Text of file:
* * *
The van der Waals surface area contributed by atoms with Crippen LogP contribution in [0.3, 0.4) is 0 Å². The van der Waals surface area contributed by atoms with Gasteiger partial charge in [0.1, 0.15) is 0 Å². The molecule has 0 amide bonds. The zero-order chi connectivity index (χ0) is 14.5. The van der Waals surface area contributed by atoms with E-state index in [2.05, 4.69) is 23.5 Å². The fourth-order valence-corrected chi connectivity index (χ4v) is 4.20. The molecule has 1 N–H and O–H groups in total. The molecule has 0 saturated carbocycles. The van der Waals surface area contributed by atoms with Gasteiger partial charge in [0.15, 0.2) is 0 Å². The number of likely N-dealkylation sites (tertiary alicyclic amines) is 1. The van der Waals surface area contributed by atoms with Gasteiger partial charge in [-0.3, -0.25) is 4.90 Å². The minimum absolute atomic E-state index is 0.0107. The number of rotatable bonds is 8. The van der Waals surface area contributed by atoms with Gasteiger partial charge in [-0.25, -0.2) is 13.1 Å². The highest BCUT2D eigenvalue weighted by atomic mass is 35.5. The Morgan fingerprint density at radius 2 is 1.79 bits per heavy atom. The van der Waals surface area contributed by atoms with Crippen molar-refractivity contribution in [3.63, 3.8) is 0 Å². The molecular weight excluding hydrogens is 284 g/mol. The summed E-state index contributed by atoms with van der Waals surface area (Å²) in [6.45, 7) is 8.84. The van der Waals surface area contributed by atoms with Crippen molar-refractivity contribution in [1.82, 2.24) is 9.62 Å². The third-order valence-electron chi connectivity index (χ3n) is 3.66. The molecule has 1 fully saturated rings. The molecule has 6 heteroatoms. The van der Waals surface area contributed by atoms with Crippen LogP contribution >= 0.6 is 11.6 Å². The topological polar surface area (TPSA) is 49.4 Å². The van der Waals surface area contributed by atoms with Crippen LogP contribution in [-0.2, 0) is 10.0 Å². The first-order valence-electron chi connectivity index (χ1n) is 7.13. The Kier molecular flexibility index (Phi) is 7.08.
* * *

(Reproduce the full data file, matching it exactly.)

The van der Waals surface area contributed by atoms with Crippen LogP contribution in [0.3, 0.4) is 0 Å². The van der Waals surface area contributed by atoms with Gasteiger partial charge in [0.1, 0.15) is 0 Å². The molecule has 0 amide bonds. The zero-order chi connectivity index (χ0) is 14.5. The van der Waals surface area contributed by atoms with E-state index in [2.05, 4.69) is 23.5 Å². The fourth-order valence-corrected chi connectivity index (χ4v) is 4.20. The molecule has 1 N–H and O–H groups in total. The molecule has 0 saturated carbocycles. The van der Waals surface area contributed by atoms with Gasteiger partial charge in [0.15, 0.2) is 0 Å². The number of likely N-dealkylation sites (tertiary alicyclic amines) is 1. The van der Waals surface area contributed by atoms with Gasteiger partial charge in [-0.3, -0.25) is 4.90 Å². The minimum absolute atomic E-state index is 0.0107. The number of rotatable bonds is 8. The van der Waals surface area contributed by atoms with Gasteiger partial charge in [-0.25, -0.2) is 13.1 Å². The highest BCUT2D eigenvalue weighted by atomic mass is 35.5. The Morgan fingerprint density at radius 2 is 1.79 bits per heavy atom. The van der Waals surface area contributed by atoms with Crippen molar-refractivity contribution in [3.63, 3.8) is 0 Å². The molecular weight excluding hydrogens is 284 g/mol. The summed E-state index contributed by atoms with van der Waals surface area (Å²) in [6.45, 7) is 8.84. The van der Waals surface area contributed by atoms with Crippen molar-refractivity contribution in [1.82, 2.24) is 9.62 Å². The third-order valence-electron chi connectivity index (χ3n) is 3.66. The molecule has 1 fully saturated rings. The molecule has 6 heteroatoms. The van der Waals surface area contributed by atoms with Crippen LogP contribution >= 0.6 is 11.6 Å². The topological polar surface area (TPSA) is 49.4 Å². The van der Waals surface area contributed by atoms with Crippen LogP contribution in [-0.2, 0) is 10.0 Å². The first-order valence-electron chi connectivity index (χ1n) is 7.13. The Kier molecular flexibility index (Phi) is 7.08.